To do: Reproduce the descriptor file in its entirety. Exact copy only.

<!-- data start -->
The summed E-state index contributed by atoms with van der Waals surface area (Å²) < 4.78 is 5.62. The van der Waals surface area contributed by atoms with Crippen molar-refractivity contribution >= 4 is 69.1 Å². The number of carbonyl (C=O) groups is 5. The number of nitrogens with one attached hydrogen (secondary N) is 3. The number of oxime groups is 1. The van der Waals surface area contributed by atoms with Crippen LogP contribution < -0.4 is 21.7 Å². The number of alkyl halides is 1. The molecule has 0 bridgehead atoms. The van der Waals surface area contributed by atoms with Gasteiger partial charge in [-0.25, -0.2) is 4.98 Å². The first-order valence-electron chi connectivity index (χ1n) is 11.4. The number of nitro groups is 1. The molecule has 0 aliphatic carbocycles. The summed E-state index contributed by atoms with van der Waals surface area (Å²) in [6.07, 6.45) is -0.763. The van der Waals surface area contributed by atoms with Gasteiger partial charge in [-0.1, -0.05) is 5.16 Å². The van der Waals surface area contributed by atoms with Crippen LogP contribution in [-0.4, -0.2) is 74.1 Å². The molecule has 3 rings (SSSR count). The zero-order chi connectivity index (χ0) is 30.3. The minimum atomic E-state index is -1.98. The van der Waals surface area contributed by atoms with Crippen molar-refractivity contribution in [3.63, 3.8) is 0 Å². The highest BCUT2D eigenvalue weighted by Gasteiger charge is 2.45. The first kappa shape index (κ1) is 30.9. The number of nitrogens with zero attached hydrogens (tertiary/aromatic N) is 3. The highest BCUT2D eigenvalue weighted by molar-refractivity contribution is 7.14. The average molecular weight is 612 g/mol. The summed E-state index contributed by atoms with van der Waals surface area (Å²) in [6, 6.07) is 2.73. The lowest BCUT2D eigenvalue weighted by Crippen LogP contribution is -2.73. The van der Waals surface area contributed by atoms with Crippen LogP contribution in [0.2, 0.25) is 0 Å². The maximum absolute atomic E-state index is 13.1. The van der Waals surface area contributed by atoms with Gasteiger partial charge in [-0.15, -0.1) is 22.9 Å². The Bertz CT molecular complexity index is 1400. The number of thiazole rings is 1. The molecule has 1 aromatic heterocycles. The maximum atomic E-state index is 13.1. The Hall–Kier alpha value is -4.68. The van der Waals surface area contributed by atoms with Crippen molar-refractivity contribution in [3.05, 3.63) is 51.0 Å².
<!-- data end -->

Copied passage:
The summed E-state index contributed by atoms with van der Waals surface area (Å²) < 4.78 is 5.62. The van der Waals surface area contributed by atoms with Crippen molar-refractivity contribution >= 4 is 69.1 Å². The number of carbonyl (C=O) groups is 5. The number of nitrogens with one attached hydrogen (secondary N) is 3. The number of oxime groups is 1. The van der Waals surface area contributed by atoms with Crippen LogP contribution < -0.4 is 21.7 Å². The number of alkyl halides is 1. The molecule has 0 bridgehead atoms. The van der Waals surface area contributed by atoms with Gasteiger partial charge in [-0.25, -0.2) is 4.98 Å². The first-order valence-electron chi connectivity index (χ1n) is 11.4. The number of nitro groups is 1. The molecule has 0 aliphatic carbocycles. The summed E-state index contributed by atoms with van der Waals surface area (Å²) in [6.07, 6.45) is -0.763. The van der Waals surface area contributed by atoms with Gasteiger partial charge in [-0.1, -0.05) is 5.16 Å². The van der Waals surface area contributed by atoms with Crippen LogP contribution in [-0.4, -0.2) is 74.1 Å². The molecule has 3 rings (SSSR count). The zero-order chi connectivity index (χ0) is 30.3. The minimum atomic E-state index is -1.98. The van der Waals surface area contributed by atoms with Crippen molar-refractivity contribution in [3.63, 3.8) is 0 Å². The highest BCUT2D eigenvalue weighted by Gasteiger charge is 2.45. The first kappa shape index (κ1) is 30.9. The number of nitrogens with zero attached hydrogens (tertiary/aromatic N) is 3. The highest BCUT2D eigenvalue weighted by molar-refractivity contribution is 7.14. The average molecular weight is 612 g/mol. The summed E-state index contributed by atoms with van der Waals surface area (Å²) in [6, 6.07) is 2.73. The lowest BCUT2D eigenvalue weighted by Crippen LogP contribution is -2.73. The van der Waals surface area contributed by atoms with Crippen LogP contribution in [0.2, 0.25) is 0 Å². The maximum absolute atomic E-state index is 13.1. The van der Waals surface area contributed by atoms with Gasteiger partial charge in [-0.15, -0.1) is 22.9 Å². The Bertz CT molecular complexity index is 1400. The number of thiazole rings is 1. The molecule has 1 aromatic heterocycles. The maximum atomic E-state index is 13.1. The Hall–Kier alpha value is -4.68. The van der Waals surface area contributed by atoms with Crippen molar-refractivity contribution in [3.05, 3.63) is 51.0 Å².